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population living in rural areas. This number supports the conclusion that veterans are now more highly concentrated in rural areas, where transportation services may be limited and health care opportunities only available at long distances away. Rates of Physical and Mental Injuries Appear to Be Rising For every fatality in Iraq, there are 16 wounded or injured soldiers; in Vietnam the ratio was 2.6 injuries for every fatality. Nearly 2,000 Iraq and Afghanistan veterans have returned with traumatic brain injuries (TBI). The suicide rate among veterans is now the highest since the U.S. Army began keeping records in 1980. Records indicate more than 1,000 veterans attempt suicide every month. 10 Although most service members return from Iraq and Afghanistan without physical injuries, many return with symptoms of post traumatic stress disorder (PTSD) or depression. Recent data from a 2008 RAND study estimated that 18.5 percent of returned troops (about 300,000 of Operation Iraqi Freedom [OIF] and Operation Enduring Freedom [OEF] veterans) met criteria on a structured survey assessing probable PTSD or depression.11 Another study reported that 25 percent of OIF and OEF veterans were diagnosed with significant mental health problems.12 These statistics suggest an increased need for medical services and the travel associated with receiving those services. MOBILITY CHALLENGES FACING VETERANS This report and other reports have identified problems and concerns with transportation services now provided to veterans. The kinds of problems that have been observed include the following: Veterans report problems accessing VA medical services and other necessary destinations. 10 Veterans Transportation: How It Works and How You Can Help, CTAA presentation quoting 2008 VA statistics. 11 T. Tanielian and L. Jaycox, eds., Invisible Wounds of War: Psychological and Cognitive Injuries, Their Consequences, and Services to Assist Recovery, 2008, http://www.rand.org/pubs/monographs/2008/RAND_MG720.pdf (accessed January 18, 2010). 12K.H. Seal, et al., "Bringing the War Back Home: Mental Health Disorders Among 103,788 US Veterans Returning From Iraq and Afghanistan Seen at Department of Veterans Affairs Facilities," Archives of Internal Medicine, Vol. 167, No. 5, March 12, 2007: 476-482. 12

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The need for veterans' transportation is growing rapidly due to an increase in injuries. With annual VHA Beneficiary Travel expenses in excess of $750 million in FY 2010 and increasing rapidly, cost-effectiveness of transportation services is a growing concern. Rural areas offer special transportation challenges for transportation services serving veterans. 40 percent of veterans live in rural areas. The younger veterans who served in Iraq and Afghanistan are more likely than other veterans to live in rural areas. o Some veterans living in rural areas may need to travel extremely long distances to receive medical care and the other services for which they are eligible. Some states have extremely limited numbers of major VA facilities, meaning that veterans in some communities need to travel long distances for their care. VA does have the authority to contract for non-VA care when VA facilities (a) are not capable of furnishing economical care or services because of geographical inaccessibility or (b) are not capable of providing the required care or services. Limited public resources in some communities or eligibility issues with some veterans are factors that may also add to the need for long-distance travel. o Some kinds of specialized medical care are offered at very few of the 153 VA Medical Centers around the country; receiving such care may require extremely long trips. (For example, Kansas has major VA medical facilities only in Wichita, Topeka, and Leavenworth, meaning that a veteran in far western Kansas would need to travel long distances--more than 250 miles one way--for his or her specialized health care. The trip from Williston in the northwest corner of North Dakota to the one VA hospital in the state in Fargo requires a one-way journey of 395 miles.) o Veterans living in rural areas are reported to be in poorer health than veterans living in urban areas.13 Veterans who miss medical appointments exhibit higher rates of depression, poor healthcare access, socialization problems, and suicide. There is a huge and growing need for transporting aging and younger traumatic brain injured veterans. According to some sources, veterans' transportation services are frequently not coordinated with existing community and public transportation services at this time, with the result that neither the veterans' transportation services nor existing community transportation services operate as cost-effectively as they might. 13 Community Transportation, Summer/Fall 2009, 27:4, p. 11. 13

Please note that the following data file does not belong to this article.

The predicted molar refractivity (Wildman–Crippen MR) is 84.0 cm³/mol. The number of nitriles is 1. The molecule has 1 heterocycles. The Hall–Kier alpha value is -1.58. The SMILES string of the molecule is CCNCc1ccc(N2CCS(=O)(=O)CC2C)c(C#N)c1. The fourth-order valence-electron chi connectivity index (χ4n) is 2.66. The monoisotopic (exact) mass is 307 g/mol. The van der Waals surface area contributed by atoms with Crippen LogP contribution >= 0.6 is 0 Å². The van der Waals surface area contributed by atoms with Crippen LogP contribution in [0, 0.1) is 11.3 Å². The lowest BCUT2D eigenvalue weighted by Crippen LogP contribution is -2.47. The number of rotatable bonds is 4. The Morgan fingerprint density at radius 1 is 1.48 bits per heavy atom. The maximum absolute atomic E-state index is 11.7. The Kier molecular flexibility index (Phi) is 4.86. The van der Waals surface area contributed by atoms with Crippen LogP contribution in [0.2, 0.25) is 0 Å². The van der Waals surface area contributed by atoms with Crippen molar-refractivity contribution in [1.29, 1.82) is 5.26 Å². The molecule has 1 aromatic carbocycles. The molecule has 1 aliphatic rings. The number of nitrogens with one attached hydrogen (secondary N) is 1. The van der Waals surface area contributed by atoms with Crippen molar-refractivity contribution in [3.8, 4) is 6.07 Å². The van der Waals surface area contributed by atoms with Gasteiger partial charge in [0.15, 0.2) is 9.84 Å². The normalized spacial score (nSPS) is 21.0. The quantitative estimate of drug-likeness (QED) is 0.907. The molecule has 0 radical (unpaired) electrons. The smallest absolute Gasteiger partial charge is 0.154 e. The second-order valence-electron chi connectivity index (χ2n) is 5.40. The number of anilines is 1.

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Some of the volunteer-based services (such as those provided by Disabled American Veterans (DAV)) are struggling to obtain or maintain a sufficient number of volunteers. Most transportation services for veterans operated by volunteer drivers do not operate vehicles accessible to veterans in wheelchairs. Some of the current transportation services are characterized by excessive wait times for trips or for appointments for trips. As veterans' transportation services tend to be administered locally, local administrators may not be aware of other travel options or best practices in veterans' transportation services. With decentralized decisionmaking for transportation services for veterans, these services exhibit a lack of uniformity and consistency. While there are no comprehensive statistics concerning how many veterans experience the specific kinds of transportation challenges listed above, the 2001 National Survey of Veterans does state that the fourth most prevalent reason for not using VA health care services, reported by 18.0 percent of 19,978,000 veterans who had not used VA health care in the past year (about 3,596,000 veterans), was that "VA care is not convenient." Of the 16,396,700 veterans who reported never using VA health care, the fifth most prevalent reason, cited by 13.3 percent (about 2,180,800 veterans), was that "VA care is not convenient."14 The 2009 National Survey of Veterans asked why veterans did not use VA health care ever and in the past 6 months, respectively. Response categories included "VA health care is difficult to access (parking, distance, appointment availability)." Results from the 2009 survey were not available when this report was written but, when available, these data should help illuminate the dimensions of access problems to medical care. A VA study on veterans with traumatic brain injury (TBI) reported that 48 percent of the patients indicated that there were few resources in their communities for brain injury treatments and that 38 percent reported that transportation was a major problem. This figure is more than twice as large as the 17 percent who reported that not having enough money to pay for medical, rehabilitation, and injury-related services was a major problem.15 142001 National Survey of Veterans (NSV), Department of Veterans Affairs, Washington, DC. Tables 6-16 and 6-17 (no date) http://www1.va.gov/vetdata/docs/NSV%20Final%20Report.pdf, accessed February 23, 2010. 15 Community Transportation, Summer/Fall 2009, 27:4, p. 11. 14